With new coaching vacancies around the league developing daily, there's little surprise that executives looking for a new head coach are calling Patriots offensive coordinator Josh McDaniels --one of those early thirty-something candidates. In his third season of running the Patriots' offense, McDaniels is being sought for interviews this week. The Atlanta Falcons and the Baltimore Ravens have both asked for permission to talk to the Patriots coordinator.
NFL rules stipulate that coaches on teams in the playoffs cannot be contacted about possible coaching vacancies during the postseason, except during their bye week. The rule was put into place to allow coaches on teams that are successful, to have an opportunity that wasn't available previously. When the Patriots secured the number one seed and home field advantage throughout the playoffs they also earned a bye week past the wildcard round of the playoffs. Because of the team's success, McDaniels is potentially available for those looking for a new head coach.
New England Patriots head coach Bill Belichick, left, talks with Patriots offensive coordinator Josh McDaniels after the Patriots scored their first touchdown during first quarter action of their NFL football game against the Pittsburgh Steelers in Foxborough, Mass. on Sunday, Dec. 9, 2007. (AP Photo/Stephan Savoia)
The Ravens, Falcons and Dolphins are all in the market for a new coach. Brian Billick got the boot this week in Baltimore; Bobby Petrino quit on Atlanta in the middle of the season and Cam Cameron was dismissed this morning.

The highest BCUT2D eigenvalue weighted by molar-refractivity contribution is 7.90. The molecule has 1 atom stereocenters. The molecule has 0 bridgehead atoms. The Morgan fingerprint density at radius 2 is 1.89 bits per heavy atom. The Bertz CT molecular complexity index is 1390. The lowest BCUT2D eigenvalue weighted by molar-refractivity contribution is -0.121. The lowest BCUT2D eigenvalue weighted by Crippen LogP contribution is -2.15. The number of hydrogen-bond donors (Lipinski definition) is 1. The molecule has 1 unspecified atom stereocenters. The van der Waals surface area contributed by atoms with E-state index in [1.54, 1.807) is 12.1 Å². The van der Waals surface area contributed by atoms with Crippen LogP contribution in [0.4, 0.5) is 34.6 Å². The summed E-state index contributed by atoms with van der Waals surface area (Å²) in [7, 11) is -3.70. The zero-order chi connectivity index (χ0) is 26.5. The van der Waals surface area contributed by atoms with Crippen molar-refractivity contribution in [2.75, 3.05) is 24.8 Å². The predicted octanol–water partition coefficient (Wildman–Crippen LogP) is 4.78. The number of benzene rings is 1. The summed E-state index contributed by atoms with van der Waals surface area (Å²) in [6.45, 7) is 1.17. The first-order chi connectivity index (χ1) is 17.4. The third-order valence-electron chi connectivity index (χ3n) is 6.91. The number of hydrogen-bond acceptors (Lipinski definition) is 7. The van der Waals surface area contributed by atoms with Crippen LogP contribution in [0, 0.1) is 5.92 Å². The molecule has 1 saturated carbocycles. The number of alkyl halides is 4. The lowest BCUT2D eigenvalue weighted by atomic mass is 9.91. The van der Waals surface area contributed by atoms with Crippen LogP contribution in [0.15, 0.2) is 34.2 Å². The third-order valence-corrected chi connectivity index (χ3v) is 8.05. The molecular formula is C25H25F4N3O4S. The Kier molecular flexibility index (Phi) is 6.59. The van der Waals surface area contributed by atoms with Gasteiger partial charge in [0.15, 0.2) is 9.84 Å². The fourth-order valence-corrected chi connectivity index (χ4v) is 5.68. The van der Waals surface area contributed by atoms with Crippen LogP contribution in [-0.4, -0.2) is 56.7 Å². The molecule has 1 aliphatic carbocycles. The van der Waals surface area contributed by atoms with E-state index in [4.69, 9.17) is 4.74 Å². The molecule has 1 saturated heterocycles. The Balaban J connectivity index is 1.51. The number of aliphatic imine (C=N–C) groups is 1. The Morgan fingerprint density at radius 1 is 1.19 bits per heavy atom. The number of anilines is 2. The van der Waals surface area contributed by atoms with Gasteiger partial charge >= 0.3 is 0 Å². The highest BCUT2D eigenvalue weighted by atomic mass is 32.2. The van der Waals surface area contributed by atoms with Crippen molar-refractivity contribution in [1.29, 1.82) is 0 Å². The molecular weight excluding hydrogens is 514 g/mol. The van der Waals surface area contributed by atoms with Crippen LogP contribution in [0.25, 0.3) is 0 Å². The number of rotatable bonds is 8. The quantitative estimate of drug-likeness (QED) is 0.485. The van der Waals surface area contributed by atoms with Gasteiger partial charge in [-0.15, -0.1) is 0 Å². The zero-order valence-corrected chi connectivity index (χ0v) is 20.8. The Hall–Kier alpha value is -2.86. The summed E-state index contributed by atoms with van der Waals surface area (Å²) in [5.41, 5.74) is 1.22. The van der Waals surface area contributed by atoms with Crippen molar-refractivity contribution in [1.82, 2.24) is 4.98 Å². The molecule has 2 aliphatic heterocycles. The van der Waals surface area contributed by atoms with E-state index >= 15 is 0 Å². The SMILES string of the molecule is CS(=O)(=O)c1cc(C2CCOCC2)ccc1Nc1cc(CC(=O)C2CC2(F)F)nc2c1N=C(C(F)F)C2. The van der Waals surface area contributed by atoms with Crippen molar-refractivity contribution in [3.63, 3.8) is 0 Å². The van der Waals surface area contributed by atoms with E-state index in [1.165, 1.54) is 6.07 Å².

According to Adam Caplan, senior NFL writer for Scout.com, it comes as no surprise that teams have asked to interview McDaniels. As Caplan noted (in this piece), talented coordinators are always likely to get a look.
The Patriots-based Bill Belichick coaching tree is growing. Should the baby-faced McDaniels land a head-coaching job, he will become the fourth Patriots coordinator to leave New England for a coaching job elsewhere in the past 3 years. The others are: Eric Mangini, Jets (2006); Romeo Crennel, Cleveland (2005) and Charlie Weis, Notre Dame, (2005).
McDaniels has been with the Patriots organization for seven seasons. He rose through the ranks starting as a personnel assistant, and eventually moving to quarterbacks coach in 2004, then offensive coordinator in 2006.
An Ohio native, familiar with the McKinley - Massillon high school rivalry growing up, McDaniels has had a longstanding relationship with football. His father was the coach at McKinley and is now coaching at Massillon. A quarterback in high school, McDaniels went on to play wide receiver in college at John Carroll University. He went on to work as a graduate assistant under Nick Saban at Michigan State University.
The Patriots released a statement from McDaniels on the interest the Patriots' coordinator has received:
"I am very grateful for the chance to interview for NFL head coaching positions but I have decided not to pursue those opportunities at this time. I plan to focus all my attention on our postseason preparation."
With the latest statement, all indications are McDaniels realizes the opportunity to interview will come again down the line. This round of questioning by Atlanta and Baltimore are likely just feeling out interviews, not potentially serious job offers. These are the types of things McDaniels has no need to indulge in. And he wisely declined.